Waterton Lakes National Park in Alberta, Canada lies just to the north of Glacier National Park. Together, Waterton and Glacier formed the first ever “International Peace Park” in 1932. They are administered separately and have separate entrance fees. It contains three scenic drives: Red Rock Parkway to Red Rock Canyon, Akamina Parkway to Cameron Lake, and the Chief Mountain Highway. It also has world class hiking available on 120 miles of trails.
The cool waters of Glacier National Park make for some of the best fly fishing for trout in the country. The North and Middle Forks of the Flathead River are both popular. It is one of the few rivers available for Westslope cutthroat trout. Rainbow trout and a few other non-native species are also available.
Recent Bird Sightings
Hiking and Backpacking:
Hiking is one of the more popular activities in the park with more than half of visitors reporting taking a hike. The park has more than 700 miles of hiking trails and tons of scenic views.
Highline Loop: A one-way, 12 mile hike from Going-to-the-Sun Road at Logan Pass to the Loop. A shuttle is generally taken at the start or end. The trail has spectacular views and wildlife spotting but is not for those with a fear of heights as it follows the Continental Divide with some narrow sections / steep drops.
Grinnell Glacier: Grinnell is one of the parks largest glaciers and also one of its most visited. It sits just below the Continental Divide and is reachable from the Grinnell Glacier Trailhead. You can also take the shuttle boats across Swiftcurrent Lake and Lake Josephine to shave some miles off the hike by starting at the Many Glacier Hotel (7.6 mile hike roundtrip after boat shuttles). Hikers can go on the glacier but are urged to take appropriate safety precautions.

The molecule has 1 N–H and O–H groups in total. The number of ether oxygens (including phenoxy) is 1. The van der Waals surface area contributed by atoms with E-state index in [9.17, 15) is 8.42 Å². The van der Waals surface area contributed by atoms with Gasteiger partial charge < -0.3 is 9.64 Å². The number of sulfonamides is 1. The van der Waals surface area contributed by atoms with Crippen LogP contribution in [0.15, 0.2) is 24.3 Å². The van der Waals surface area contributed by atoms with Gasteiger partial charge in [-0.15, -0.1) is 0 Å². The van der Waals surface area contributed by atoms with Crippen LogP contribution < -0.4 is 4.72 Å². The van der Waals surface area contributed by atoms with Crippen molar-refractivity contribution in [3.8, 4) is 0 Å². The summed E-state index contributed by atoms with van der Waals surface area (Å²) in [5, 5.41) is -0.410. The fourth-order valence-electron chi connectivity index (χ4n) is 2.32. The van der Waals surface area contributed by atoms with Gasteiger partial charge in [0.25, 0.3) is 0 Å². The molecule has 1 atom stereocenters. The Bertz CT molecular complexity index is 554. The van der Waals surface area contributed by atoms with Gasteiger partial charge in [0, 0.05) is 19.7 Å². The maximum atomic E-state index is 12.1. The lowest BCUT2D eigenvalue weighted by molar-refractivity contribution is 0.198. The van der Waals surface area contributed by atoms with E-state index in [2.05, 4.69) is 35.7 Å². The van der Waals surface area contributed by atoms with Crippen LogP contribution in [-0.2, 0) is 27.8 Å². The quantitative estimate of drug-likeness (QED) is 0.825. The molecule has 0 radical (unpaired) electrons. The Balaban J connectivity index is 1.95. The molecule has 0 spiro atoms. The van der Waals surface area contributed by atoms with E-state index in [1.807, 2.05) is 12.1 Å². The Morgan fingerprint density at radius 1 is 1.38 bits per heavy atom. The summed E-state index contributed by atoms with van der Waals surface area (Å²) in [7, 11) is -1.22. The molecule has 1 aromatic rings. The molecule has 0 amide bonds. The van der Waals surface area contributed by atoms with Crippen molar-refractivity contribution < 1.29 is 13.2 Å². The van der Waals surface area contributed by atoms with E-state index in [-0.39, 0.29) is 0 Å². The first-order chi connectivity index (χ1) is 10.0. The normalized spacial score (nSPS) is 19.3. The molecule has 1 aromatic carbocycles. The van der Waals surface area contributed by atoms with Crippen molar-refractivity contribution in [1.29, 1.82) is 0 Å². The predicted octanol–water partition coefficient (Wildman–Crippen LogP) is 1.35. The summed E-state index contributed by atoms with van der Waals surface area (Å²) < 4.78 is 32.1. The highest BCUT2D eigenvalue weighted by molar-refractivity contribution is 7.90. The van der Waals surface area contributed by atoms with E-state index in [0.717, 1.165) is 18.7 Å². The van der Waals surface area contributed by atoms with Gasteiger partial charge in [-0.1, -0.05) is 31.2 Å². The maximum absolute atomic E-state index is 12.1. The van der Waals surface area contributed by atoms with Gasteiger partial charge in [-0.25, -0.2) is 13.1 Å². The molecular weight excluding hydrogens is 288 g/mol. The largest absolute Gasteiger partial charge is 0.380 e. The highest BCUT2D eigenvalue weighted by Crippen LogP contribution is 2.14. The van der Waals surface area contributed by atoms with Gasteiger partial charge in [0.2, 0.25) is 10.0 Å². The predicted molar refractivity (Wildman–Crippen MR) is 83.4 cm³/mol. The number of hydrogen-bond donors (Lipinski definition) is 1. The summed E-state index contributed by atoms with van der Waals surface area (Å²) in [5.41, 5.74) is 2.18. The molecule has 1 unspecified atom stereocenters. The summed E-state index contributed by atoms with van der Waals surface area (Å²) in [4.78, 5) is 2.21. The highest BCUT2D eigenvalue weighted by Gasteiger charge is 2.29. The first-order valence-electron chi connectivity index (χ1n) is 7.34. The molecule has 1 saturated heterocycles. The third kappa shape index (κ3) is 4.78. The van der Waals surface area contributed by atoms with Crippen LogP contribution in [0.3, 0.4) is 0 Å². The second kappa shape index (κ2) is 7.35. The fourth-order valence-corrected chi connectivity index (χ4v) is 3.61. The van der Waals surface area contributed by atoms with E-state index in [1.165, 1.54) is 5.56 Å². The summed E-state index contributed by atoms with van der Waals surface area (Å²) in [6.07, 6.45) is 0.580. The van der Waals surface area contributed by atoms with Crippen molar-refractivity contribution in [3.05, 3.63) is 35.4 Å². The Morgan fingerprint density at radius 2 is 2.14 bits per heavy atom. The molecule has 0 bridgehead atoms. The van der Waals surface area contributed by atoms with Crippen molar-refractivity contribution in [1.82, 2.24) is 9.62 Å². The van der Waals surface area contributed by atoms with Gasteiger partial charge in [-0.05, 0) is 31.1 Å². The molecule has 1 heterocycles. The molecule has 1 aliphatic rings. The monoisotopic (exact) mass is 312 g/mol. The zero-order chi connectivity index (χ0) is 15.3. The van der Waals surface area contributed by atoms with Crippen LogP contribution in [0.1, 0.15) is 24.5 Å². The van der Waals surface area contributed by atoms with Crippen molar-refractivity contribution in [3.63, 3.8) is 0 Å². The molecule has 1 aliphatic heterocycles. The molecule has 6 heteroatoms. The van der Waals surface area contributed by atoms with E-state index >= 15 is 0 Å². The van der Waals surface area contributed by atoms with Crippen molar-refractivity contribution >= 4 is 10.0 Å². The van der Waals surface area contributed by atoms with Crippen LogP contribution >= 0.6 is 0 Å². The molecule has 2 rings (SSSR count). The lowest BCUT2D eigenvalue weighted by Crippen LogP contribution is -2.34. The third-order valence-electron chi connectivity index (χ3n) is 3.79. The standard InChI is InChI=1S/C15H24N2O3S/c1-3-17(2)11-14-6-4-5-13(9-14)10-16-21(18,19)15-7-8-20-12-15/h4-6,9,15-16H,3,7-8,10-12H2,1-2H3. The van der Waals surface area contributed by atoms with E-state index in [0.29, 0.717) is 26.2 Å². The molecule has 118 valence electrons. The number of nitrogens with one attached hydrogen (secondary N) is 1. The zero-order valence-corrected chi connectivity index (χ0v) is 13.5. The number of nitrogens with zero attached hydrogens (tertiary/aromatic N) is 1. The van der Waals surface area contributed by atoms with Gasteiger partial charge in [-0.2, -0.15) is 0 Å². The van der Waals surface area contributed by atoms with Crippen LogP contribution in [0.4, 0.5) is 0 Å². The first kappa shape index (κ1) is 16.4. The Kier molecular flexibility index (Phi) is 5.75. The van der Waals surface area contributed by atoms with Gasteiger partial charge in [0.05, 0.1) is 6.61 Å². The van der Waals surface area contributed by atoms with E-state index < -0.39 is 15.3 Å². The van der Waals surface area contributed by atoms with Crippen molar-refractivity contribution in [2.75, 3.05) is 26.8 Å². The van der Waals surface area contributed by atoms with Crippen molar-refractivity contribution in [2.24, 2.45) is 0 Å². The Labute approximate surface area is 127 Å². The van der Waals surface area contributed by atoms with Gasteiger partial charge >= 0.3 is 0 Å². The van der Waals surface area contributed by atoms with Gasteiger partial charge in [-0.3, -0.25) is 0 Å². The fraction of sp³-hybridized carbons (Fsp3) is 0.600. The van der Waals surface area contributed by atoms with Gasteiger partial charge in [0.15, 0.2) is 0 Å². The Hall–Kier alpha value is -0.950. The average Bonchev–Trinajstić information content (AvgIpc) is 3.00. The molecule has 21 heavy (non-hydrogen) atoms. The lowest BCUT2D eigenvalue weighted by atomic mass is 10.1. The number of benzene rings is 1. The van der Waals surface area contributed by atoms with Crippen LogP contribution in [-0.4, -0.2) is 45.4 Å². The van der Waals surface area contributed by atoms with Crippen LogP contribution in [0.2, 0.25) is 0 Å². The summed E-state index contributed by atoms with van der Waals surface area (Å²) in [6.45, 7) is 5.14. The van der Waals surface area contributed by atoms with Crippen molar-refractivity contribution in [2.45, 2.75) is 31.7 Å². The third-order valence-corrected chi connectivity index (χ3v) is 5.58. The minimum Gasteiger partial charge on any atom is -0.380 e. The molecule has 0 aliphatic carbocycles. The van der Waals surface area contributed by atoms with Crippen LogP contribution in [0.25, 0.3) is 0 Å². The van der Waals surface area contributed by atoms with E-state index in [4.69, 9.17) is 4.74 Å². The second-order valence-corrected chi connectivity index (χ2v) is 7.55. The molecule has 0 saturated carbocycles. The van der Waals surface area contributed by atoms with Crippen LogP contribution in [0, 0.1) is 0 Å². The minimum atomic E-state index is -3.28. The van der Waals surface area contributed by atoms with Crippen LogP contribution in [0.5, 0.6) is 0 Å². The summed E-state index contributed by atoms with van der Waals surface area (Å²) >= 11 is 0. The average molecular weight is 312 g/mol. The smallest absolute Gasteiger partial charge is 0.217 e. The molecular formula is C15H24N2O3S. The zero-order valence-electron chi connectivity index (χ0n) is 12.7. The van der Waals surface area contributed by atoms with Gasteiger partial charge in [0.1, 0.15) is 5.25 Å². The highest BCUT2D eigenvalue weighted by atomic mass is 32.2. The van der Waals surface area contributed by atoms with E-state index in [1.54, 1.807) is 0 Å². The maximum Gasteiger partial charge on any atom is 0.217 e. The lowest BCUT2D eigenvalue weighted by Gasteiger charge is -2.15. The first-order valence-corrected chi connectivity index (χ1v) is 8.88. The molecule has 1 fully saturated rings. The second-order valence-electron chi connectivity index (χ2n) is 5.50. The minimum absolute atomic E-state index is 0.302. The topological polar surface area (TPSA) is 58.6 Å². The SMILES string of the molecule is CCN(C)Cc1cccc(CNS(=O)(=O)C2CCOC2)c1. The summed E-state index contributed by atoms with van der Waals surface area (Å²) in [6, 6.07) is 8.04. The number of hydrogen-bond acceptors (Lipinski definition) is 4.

Ptarmigan Tunnel Trail (aka Iceberg Lake Trail): A popular hike for those in good physical condition to pass through the Ptarmigan Tunnel at mile 5.1 of this trail. The 250 foot tunnel was built in 1930 through the Ptarmigan Wall at 7,200 feet in order to circumvent steep terrain. The opening of the steel doors that close the tunnel for the winter depends on snow but are typically opened in early July.
St. Mary Falls: Going-to-the-Sun Road provides access to the trailhead for the short hike to St. Mary Falls. For a longer hike, continue on the trail to Virginia Falls. From the trailhead to Virginia Falls and back, it is 3.6 miles roundtrip.
Avalanche Lake: A 2.3 mile hike on Trail of the Cedars and then along Avalanche Creek brings hikers to the lake at the base of Bearhat Mountain, 4800 feet above Avalanche Lake.
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Average Temperature (Monthly)
Lodging and Camping
There are 13 campgrounds in Glacier National Park. They are generally found on the east and west borders of the park or along Going-to-the-Sun Road. Apgar Gampground is the largest with 194 sites on the west side of the park near the Going-to-the-Sun Road.
A backcountry use permit is required for all overnight camping in the backcountry. Sites are restricted to 65 designated campgrounds or the Nyack / Coal Creek camping zone. Half of the sites are available for reservation and the other half must be reserved in person on the day of or day before a trip. Each backcountry campground has 2-7 campsites.
Xanterra is the operator of several lodges in the park. Many Glacier Hotel, Swiftcurrent Motor Inn & Cabins, Rising Sun Motor Inn & Cabins, Lake MacDonald Lodge and Village Inn at Apgar all accept reservations for guests.
Roundtrip Flights to Glacier Park International Airport